In the area of justice, measures taken in the past years include the development of EU rights for victims of crime, stronger fair trial rights in criminal procedures and personal data protection.39 These measures, focusing on access to justice and the protection of private life, can be connected to the central meaning of the rule of law. However, the Future Justice Agenda, presented by Commissioner Reding together with the Rule of Law initiative, is less explicit about this legal value. It places the rule of law in service of economic policy goals related to trust, mobility and growth.40 This approach is visible also in the Justice Scoreboard, which puts particular emphasis on the contribution of effective justice systems to economic growth.

The European Commission has stated that it considers the Rule of Law Framework and the Justice Scoreboard as two separate instruments. The Rule of Law mechanism can be used by the Commission to actively support the guarantee of the rule of law across Europe by addressing systemic threats to the rule of law in Member States. It should be noted that the EC’s competence to act in this regard has been challenged by the European Council and the effectiveness of the mechanism, which leans on the expected outcomes of dialogue, has been put into question by legal scholars.41 Indeed, the EC’s cautious approach in addressing rule of law violations in Hungary and Poland in the past years can be criticized for its inadequacy in dealing with regimes that deliberately choose to act against EU values.42 The Justice Scoreboard might enable the EU to address shortcomings of national justice systems in a different way. It is not an instrument specifically for ensuring the guarantee of the rule of law.43 Yet, the Scoreboard provides data which can be used by the Commission to recommend certain strategies to Member States in the framework of economic policy coordination, which might benefit compliance with the rule of law ideal.

Keeping this background to the instrument in mind, we will turn our attention to the analysis of rule of law aspects in the practical experience with the Justice Scoreboard. This analysis will first address the realization of the ideal of the rule of law in the production of the Justice Scoreboard and next the realization of this ideal in the formulation of country-specific recommendations by the European Commission.

3.3 Assessing the Production of the Justice Scoreboard

In order to establish the EU Justice Scoreboard, quantitative data from the Council of Europe’s Commission for the Evaluation of the Efficiency of Justice (CEPEJ) are combined with information from inter alia the World Bank, the European Network of Councils for the Judiciary and pilot field studies on consumer and competition law.44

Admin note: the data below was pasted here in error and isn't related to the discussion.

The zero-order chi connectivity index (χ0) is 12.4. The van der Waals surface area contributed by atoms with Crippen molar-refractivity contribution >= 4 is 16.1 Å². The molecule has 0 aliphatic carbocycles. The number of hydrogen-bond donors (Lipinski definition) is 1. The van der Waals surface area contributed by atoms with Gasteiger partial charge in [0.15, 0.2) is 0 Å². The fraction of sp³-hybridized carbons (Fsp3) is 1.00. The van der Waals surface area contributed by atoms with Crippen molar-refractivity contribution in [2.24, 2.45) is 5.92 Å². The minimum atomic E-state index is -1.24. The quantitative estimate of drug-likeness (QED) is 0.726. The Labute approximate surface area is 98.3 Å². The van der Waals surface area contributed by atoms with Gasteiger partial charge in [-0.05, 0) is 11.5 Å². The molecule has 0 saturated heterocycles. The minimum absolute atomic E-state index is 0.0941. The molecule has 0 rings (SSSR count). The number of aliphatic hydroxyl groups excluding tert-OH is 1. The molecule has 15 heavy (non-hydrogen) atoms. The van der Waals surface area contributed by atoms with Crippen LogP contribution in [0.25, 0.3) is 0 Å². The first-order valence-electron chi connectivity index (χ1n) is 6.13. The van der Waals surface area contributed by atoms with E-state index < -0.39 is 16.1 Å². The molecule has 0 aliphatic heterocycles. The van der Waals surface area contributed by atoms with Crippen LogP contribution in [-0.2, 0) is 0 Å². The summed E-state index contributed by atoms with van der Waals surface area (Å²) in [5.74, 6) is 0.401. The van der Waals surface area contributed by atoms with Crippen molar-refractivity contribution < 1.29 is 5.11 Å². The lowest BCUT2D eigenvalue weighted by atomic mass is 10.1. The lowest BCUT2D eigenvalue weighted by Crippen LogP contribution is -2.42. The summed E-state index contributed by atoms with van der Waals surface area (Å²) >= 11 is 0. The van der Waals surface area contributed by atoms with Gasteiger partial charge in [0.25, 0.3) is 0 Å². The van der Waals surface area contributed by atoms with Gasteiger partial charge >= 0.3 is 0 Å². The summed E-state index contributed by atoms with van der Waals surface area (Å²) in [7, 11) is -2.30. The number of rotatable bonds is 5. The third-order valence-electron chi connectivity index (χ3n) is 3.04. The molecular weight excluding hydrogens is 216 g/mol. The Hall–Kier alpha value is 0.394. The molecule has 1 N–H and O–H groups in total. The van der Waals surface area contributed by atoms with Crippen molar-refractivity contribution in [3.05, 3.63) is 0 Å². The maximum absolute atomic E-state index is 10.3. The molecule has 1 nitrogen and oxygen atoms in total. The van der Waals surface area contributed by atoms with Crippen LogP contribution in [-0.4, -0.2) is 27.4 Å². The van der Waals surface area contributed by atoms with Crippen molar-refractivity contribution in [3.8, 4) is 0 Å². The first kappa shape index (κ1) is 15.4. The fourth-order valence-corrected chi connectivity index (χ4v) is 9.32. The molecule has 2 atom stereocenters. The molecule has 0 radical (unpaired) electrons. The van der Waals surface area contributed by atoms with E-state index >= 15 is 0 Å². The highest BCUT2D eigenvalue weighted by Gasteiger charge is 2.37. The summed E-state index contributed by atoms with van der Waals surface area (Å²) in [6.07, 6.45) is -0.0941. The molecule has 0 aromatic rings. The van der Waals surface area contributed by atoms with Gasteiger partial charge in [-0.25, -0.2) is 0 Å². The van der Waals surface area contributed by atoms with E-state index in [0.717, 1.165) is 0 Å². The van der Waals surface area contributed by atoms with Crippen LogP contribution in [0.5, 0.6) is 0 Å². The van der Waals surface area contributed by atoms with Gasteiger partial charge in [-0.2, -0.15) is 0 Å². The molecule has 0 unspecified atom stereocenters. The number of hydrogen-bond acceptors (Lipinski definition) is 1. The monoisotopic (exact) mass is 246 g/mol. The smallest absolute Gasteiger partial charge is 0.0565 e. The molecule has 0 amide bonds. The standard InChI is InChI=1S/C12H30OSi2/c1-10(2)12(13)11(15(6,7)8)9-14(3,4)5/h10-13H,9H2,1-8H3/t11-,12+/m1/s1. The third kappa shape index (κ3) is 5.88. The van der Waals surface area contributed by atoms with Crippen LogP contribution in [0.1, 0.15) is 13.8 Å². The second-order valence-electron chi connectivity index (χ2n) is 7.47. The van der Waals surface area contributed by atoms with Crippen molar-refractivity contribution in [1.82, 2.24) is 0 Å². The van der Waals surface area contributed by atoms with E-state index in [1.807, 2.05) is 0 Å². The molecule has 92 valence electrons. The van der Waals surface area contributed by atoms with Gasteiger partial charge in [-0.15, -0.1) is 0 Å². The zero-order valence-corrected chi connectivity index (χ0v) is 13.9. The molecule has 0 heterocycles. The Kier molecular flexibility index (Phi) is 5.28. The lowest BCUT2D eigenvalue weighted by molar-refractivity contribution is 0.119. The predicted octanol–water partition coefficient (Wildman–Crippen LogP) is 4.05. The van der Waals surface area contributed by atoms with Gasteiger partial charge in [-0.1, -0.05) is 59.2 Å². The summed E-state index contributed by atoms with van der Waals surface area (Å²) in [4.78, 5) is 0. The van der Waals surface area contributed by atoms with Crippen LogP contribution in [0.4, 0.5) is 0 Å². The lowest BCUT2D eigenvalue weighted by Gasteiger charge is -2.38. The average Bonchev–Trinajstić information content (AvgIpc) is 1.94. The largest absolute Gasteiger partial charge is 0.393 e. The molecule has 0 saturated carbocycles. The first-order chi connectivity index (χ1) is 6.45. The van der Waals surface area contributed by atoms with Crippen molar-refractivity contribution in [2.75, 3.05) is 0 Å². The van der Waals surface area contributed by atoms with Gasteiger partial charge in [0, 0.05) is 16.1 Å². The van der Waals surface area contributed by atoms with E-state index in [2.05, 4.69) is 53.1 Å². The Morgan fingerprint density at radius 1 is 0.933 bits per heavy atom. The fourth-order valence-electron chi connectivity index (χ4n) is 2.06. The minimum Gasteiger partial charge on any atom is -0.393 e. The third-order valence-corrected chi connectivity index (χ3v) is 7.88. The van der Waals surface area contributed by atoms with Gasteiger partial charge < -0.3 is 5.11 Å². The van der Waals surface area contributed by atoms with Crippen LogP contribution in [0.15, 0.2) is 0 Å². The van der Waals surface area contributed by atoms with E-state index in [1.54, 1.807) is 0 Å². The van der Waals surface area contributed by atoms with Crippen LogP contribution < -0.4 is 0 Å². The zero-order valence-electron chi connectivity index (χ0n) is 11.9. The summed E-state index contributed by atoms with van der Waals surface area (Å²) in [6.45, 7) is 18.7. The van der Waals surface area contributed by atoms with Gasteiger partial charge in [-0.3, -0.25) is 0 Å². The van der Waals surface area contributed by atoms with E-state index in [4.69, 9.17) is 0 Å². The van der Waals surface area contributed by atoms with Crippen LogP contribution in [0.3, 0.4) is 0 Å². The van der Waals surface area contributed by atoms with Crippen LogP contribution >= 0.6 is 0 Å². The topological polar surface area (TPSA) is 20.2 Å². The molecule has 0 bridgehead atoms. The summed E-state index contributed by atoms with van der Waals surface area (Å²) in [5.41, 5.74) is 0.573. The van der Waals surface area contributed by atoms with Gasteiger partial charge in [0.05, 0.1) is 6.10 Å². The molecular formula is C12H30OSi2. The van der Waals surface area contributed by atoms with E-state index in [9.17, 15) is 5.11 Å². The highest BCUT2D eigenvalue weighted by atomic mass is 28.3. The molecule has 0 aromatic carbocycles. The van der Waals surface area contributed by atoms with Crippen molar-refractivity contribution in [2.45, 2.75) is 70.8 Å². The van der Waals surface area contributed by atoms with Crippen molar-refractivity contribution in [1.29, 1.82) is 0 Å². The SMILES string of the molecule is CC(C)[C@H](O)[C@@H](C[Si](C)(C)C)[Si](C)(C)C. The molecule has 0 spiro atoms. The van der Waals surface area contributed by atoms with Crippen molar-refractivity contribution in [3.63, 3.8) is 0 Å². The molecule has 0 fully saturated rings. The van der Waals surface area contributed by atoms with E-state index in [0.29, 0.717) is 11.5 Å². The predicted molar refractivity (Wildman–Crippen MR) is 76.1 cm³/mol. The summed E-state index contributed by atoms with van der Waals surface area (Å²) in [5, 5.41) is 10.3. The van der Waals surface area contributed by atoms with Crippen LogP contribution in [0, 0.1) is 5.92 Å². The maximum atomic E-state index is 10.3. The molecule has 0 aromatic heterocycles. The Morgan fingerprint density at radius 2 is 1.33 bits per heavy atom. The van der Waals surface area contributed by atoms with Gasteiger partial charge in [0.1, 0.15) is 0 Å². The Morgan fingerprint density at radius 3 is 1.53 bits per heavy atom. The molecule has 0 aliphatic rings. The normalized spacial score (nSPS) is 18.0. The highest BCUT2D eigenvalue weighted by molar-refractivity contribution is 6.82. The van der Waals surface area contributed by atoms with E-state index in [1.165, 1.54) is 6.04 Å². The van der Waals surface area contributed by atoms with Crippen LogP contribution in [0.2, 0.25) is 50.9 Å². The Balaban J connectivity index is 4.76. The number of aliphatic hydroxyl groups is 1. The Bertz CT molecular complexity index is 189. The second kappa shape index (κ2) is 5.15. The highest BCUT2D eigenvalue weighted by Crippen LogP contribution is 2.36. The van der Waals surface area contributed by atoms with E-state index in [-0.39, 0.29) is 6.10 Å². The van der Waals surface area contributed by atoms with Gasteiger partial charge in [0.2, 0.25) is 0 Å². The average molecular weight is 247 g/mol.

As a first point of criticism, it is unclear how the definitions of ‘efficiency’, ‘quality’ and ‘independence’, applied by the Justice Scoreboard, have been established. The 2013 EU Justice Scoreboard merely presents these three elements as standard indicators defined by CEPEJ and directs readers to the CEPEJ website for a further explanation.45 This argumentation comes across as rather weak. Notwithstanding the undoubted quality and authority of CEPEJ research, it might be expected of the drafters of the Justice Scoreboard to provide a stronger justification of the selection of indicators in light of the rule of law framework of the EU. In this regard, the rule of law aspect of rationality, in the sense of reasoned decision-making, could have been realized to a fuller extent in the production of the Justice Scoreboard.

This criticism becomes even more pertinent when considering the balancing of rule of law values and economic values, which underlies choices for the organization of justice systems.46 Improvements of justice systems on the basis of evaluations such as the Justice Scoreboard can only be achieved if the actors involved in the development of reforms and practices share a common set of values regarding ethical behavior and good government.47 Concerning the functioning of justice systems, the optimal use of scarce resources is a matter of common interest to governments, judges, court managers and citizens alike. Economic values and rule of law values overlap for example regarding the guarantee of timeliness of judgments.48 However, the interests of different actors can diverge in other respects, for example concerning the degree of autonomy which should be granted to individual judges in organizing their case management.49 The contextual assessment of this balancing of values might lead to a different definition of the three indicators for the EU than for the Council of Europe, which represent different geographical spheres, different motives for transnational cooperation and different models of governance. For this reason, it can be argued that the EU should develop its proper indicators for the Justice Scoreboard, based on EU values, in order to enable a contextualized assessment of each Member State’s justice system.